Beyond lithium in the treatment of bipolar illness.

Post RM , Frye MA , Denicoff KD , Leverich GS , Kimbrell TA , Dunn RT

Biological Psychiatry Branch, National Institute of Mental Health, Bethesda, Maryland 20892-1272, USA.

Neuropsychopharmacology 1998 Sep;19(3):206-19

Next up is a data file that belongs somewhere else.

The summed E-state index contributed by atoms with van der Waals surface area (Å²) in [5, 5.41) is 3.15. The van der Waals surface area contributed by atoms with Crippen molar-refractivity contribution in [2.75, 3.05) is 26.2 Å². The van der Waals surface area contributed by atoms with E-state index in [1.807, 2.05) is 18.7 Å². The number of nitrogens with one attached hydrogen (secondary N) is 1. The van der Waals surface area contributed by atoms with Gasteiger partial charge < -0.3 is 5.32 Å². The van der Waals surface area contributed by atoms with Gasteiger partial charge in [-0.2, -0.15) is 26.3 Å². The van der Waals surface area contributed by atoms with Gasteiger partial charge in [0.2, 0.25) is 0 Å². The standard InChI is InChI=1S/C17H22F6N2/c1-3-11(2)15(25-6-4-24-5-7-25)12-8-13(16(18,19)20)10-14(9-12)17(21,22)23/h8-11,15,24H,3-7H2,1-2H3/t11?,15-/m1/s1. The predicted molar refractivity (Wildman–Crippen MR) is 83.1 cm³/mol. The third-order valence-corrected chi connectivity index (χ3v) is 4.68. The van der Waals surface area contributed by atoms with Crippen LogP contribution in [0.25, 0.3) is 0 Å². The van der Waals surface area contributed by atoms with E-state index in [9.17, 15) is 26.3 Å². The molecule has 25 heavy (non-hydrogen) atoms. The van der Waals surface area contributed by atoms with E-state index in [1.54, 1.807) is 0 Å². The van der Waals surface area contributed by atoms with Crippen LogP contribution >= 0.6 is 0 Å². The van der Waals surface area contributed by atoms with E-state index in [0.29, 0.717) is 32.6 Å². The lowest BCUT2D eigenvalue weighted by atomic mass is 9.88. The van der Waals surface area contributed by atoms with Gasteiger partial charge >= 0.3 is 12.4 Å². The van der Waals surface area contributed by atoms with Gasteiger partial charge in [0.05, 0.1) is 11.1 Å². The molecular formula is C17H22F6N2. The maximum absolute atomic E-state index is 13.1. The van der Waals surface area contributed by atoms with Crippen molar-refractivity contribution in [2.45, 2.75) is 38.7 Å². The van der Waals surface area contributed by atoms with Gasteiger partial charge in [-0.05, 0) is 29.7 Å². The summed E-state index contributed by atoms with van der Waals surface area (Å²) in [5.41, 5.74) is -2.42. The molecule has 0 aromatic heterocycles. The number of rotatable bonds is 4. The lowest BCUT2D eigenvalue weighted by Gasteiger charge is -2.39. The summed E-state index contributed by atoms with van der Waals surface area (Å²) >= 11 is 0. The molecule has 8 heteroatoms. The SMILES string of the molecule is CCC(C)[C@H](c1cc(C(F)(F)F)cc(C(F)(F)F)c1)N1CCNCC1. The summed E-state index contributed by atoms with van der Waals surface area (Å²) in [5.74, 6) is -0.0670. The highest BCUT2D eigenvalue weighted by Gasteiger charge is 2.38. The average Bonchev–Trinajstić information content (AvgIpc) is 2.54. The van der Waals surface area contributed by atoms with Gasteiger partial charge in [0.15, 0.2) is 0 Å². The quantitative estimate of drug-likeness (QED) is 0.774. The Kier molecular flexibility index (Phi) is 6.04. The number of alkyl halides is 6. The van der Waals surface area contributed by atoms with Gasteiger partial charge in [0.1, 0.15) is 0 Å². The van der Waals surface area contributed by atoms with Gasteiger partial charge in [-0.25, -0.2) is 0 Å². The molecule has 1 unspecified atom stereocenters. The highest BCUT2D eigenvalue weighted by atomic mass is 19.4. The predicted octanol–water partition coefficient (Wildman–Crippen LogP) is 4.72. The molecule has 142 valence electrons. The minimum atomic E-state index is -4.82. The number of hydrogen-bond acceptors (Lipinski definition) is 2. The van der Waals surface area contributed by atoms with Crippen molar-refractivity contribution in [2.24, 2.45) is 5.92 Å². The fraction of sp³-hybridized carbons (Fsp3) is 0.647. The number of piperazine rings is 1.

Dramatic changes have recently occurred in the availability of treatment options for bipolar illness. Second generation mood stabilizing anticonvulsants carbamazepine and valproate are now widely used as alternatives or adjuncts to lithium. High potency benzodiazepines are also used as alternatives to typical neuroleptics, and now atypical neuroleptics are demonstrating efficacy and better side-effects profiles than the typicals. Thyroid augmentation strategies and dihydropyridine L-type calcium channel blockers require further clinical trials to define their role. Putative third generation mood stabilizing anticonvulsants lamotrigine, gabapentin, and topiramate have unique mechanisms of action and deserve further systematic study, as does the potential role for nonconvulsive brain stimulation with repeatedtranscranial magnetic stimulation (rTMS). These and a host of other potential treatment options now require a new generation of clinical trials to help identify clinical and biological markers of response and optimal use alone and in complex combination therapeutic regimens.